If you don’t change the deeper habits—the underlying structure—that led to clutter accumulating in the first place, your house, mind, or biz is soon messy again.
Again, you feel those negative feelings. So, again, you declutter.
Here's how this kind of problem-solving looks, structurally:
A Problem (clutter)
Intensity (negative feelings)
Less Intensity (relief)
The Problem Returning (more clutter).
Faced with reoccurring clutter, the negative feelings also come back.
When the intensity of those feelings builds to the "I can't stand this mess; it's driving me crazy!" level, you start throwing things in garbage bags and boxes, and hauling them off to Goodwill or the recycling depot.
Confused by such oscillating behaviour, and unable to see the structural underpinnings of their failure to create real and lasting results, many of my clients blame themselves, their personalities, their family, even the clutter gremlins for this outcome.
But it’s not you, it’s your structure.
To change your results, change your structure!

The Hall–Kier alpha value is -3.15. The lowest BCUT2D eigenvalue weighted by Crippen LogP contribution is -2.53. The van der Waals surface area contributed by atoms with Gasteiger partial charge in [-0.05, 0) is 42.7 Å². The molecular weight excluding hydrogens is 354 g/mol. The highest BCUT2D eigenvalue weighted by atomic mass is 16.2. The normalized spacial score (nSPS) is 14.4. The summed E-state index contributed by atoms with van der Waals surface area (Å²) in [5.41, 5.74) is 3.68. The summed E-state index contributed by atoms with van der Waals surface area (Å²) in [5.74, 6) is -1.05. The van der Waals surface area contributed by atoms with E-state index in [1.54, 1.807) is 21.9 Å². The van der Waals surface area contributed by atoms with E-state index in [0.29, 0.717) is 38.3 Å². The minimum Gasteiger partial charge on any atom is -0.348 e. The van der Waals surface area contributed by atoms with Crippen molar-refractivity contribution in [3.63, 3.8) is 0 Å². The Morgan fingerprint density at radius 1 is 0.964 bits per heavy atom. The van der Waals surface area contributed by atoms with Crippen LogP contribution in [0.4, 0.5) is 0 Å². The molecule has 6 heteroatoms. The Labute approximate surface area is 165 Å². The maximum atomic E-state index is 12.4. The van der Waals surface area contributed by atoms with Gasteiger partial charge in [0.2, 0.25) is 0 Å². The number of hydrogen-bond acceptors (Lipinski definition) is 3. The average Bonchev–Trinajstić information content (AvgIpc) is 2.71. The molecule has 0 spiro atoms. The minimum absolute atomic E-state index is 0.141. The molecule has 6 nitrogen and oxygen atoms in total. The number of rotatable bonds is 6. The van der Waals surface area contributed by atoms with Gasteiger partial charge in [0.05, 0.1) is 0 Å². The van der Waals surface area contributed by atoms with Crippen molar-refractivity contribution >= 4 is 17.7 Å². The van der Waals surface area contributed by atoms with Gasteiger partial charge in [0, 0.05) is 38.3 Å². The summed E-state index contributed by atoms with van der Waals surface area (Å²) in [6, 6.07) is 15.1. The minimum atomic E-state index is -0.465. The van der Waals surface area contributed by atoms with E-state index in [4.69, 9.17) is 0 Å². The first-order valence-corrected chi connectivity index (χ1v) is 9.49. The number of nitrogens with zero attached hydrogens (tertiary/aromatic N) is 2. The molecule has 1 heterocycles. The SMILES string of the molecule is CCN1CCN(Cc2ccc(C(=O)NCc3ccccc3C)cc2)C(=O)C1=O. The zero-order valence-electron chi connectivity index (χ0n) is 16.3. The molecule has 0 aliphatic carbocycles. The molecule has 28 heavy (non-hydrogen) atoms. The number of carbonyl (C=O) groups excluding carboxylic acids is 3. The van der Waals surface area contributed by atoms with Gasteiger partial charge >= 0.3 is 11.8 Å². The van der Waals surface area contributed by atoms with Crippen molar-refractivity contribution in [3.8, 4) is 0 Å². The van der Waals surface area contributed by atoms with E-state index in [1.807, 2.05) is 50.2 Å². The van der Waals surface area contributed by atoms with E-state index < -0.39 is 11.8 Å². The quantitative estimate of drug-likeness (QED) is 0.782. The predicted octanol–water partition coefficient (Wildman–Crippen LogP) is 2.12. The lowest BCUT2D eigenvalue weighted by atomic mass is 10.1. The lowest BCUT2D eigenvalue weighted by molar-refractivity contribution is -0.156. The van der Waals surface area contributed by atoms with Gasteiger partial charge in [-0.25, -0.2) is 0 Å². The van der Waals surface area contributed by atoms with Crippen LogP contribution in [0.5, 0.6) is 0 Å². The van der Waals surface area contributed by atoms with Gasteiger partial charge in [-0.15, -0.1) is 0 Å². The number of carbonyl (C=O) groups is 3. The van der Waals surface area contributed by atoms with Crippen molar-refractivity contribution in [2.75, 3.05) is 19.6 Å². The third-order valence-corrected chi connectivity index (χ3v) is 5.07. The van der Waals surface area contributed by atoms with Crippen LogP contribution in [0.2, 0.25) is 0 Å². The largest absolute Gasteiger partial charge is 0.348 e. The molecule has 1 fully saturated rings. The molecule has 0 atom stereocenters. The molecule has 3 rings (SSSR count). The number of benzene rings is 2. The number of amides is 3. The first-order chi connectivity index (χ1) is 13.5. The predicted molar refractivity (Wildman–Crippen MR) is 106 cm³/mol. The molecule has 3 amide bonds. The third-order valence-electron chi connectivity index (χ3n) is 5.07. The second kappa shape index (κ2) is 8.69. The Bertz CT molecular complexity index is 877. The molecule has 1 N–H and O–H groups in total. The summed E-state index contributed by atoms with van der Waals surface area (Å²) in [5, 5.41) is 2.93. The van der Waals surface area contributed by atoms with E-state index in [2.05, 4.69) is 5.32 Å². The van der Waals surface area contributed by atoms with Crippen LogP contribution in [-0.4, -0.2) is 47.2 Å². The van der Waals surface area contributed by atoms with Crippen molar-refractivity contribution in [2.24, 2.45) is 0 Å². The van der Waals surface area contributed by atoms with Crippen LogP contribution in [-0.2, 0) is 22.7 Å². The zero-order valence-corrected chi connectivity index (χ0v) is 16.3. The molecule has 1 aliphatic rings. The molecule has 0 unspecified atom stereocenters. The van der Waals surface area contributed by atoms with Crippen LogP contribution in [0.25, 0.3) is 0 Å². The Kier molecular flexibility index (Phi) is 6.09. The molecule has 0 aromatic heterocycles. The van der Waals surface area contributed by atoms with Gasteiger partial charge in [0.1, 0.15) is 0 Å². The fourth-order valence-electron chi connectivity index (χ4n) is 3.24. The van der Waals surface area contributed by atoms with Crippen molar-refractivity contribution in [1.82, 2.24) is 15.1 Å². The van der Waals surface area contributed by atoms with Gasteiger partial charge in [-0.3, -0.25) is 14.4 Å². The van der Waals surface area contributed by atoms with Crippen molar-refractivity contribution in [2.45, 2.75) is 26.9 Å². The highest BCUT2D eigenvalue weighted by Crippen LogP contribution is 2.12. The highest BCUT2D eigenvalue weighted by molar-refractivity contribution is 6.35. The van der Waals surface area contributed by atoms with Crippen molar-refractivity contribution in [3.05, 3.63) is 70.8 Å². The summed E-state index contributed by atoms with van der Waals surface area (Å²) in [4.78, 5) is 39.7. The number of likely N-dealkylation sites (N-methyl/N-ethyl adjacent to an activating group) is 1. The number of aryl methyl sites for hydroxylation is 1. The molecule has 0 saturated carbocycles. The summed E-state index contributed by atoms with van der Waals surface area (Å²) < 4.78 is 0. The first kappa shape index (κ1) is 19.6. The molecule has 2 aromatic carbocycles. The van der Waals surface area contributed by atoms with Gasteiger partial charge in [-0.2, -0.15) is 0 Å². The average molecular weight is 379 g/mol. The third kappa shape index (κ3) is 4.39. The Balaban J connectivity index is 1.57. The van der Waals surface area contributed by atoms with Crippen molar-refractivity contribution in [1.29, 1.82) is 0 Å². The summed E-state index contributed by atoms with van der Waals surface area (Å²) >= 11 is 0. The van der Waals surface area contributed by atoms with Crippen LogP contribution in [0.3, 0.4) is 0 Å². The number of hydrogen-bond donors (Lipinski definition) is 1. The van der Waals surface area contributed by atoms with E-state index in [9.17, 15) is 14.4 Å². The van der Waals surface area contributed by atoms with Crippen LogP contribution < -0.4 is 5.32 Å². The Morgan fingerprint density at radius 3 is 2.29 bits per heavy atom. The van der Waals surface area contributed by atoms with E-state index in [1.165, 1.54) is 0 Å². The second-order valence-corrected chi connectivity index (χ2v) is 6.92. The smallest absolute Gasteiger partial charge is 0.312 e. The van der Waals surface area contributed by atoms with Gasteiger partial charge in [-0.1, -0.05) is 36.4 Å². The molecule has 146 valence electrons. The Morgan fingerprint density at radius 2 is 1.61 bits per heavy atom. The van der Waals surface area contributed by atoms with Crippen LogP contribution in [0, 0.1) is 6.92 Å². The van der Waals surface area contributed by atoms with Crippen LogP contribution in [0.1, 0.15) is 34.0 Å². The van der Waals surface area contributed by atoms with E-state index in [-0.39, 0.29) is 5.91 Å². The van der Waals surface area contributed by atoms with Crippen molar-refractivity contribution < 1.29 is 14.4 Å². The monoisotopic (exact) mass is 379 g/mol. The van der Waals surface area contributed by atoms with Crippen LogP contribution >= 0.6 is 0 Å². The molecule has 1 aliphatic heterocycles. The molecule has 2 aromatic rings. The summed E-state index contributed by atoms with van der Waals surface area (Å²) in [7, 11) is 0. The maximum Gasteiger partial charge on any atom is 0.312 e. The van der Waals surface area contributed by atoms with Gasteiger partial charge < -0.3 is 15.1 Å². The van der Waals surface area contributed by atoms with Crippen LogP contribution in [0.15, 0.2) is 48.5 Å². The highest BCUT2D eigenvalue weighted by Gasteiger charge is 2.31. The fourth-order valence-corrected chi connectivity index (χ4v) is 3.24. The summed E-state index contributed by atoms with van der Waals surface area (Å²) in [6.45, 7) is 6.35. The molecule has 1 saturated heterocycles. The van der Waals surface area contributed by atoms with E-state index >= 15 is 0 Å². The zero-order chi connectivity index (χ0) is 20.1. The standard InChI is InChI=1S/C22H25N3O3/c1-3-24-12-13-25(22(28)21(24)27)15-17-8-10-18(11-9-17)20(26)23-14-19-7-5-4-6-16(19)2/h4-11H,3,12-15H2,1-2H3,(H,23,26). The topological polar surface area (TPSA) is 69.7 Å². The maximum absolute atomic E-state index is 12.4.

Simplicity Is A Real And Lasting Result
“Clutter and confusion are failures of design.”— Edward Tuft
So, simplifying is not just about getting rid of what you don't like and don't want.
Simplifying is about designing something you truly care about—something you do like and do want—and taking action to bring it into being.
Whether it's a room, a house, your life, or your business or organization, when you simplify, you are designing and creating a lasting result that you deeply desire.
Effective simplifying is driven by a clear, compelling vision of a desired result.
Instead of frantically tossing things into boxes and bags, you step back.
Calmly, you imagine (envision) the kind and quality of room, house, mind, biz, or biz you most want. You begin to see it clearly in your mind.
Perhaps your envisioned room has a reading nook, or a meditation corner.
Perhaps your house has a separate room in which to practice Pilates or Yoga.
Perhaps you want your biz to be smaller but better, and take the time to define "better."
When your action is driven by a clear, compelling vision of a result you want to create, it is much more likely that you’ll create that result than if it is driven merely by the intensity of a problem.